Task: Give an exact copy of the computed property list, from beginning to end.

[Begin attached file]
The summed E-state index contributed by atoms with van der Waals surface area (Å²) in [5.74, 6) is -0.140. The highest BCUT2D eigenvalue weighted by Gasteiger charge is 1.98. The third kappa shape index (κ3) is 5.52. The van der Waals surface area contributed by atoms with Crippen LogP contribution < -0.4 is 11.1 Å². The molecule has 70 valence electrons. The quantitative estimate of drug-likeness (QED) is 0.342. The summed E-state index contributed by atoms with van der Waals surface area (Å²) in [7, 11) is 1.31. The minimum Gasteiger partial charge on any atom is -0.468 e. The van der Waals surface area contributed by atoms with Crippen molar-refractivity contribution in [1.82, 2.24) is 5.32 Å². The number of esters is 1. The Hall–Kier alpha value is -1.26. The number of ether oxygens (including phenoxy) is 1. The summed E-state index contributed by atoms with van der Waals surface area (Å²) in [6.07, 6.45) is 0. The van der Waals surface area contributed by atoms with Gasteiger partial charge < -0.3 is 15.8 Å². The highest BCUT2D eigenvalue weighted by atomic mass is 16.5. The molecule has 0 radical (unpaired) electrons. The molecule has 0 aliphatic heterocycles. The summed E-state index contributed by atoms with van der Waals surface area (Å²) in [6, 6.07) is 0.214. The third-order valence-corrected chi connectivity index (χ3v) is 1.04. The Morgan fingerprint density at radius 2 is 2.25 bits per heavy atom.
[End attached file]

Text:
The summed E-state index contributed by atoms with van der Waals surface area (Å²) in [5.74, 6) is -0.140. The highest BCUT2D eigenvalue weighted by Gasteiger charge is 1.98. The third kappa shape index (κ3) is 5.52. The van der Waals surface area contributed by atoms with Crippen LogP contribution < -0.4 is 11.1 Å². The molecule has 70 valence electrons. The quantitative estimate of drug-likeness (QED) is 0.342. The summed E-state index contributed by atoms with van der Waals surface area (Å²) in [7, 11) is 1.31. The minimum Gasteiger partial charge on any atom is -0.468 e. The van der Waals surface area contributed by atoms with Crippen molar-refractivity contribution in [1.82, 2.24) is 5.32 Å². The number of esters is 1. The Hall–Kier alpha value is -1.26. The number of ether oxygens (including phenoxy) is 1. The summed E-state index contributed by atoms with van der Waals surface area (Å²) in [6.07, 6.45) is 0. The van der Waals surface area contributed by atoms with Gasteiger partial charge < -0.3 is 15.8 Å². The highest BCUT2D eigenvalue weighted by atomic mass is 16.5. The molecule has 0 radical (unpaired) electrons. The molecule has 0 aliphatic heterocycles. The summed E-state index contributed by atoms with van der Waals surface area (Å²) in [6, 6.07) is 0.214. The third-order valence-corrected chi connectivity index (χ3v) is 1.04. The Morgan fingerprint density at radius 2 is 2.25 bits per heavy atom.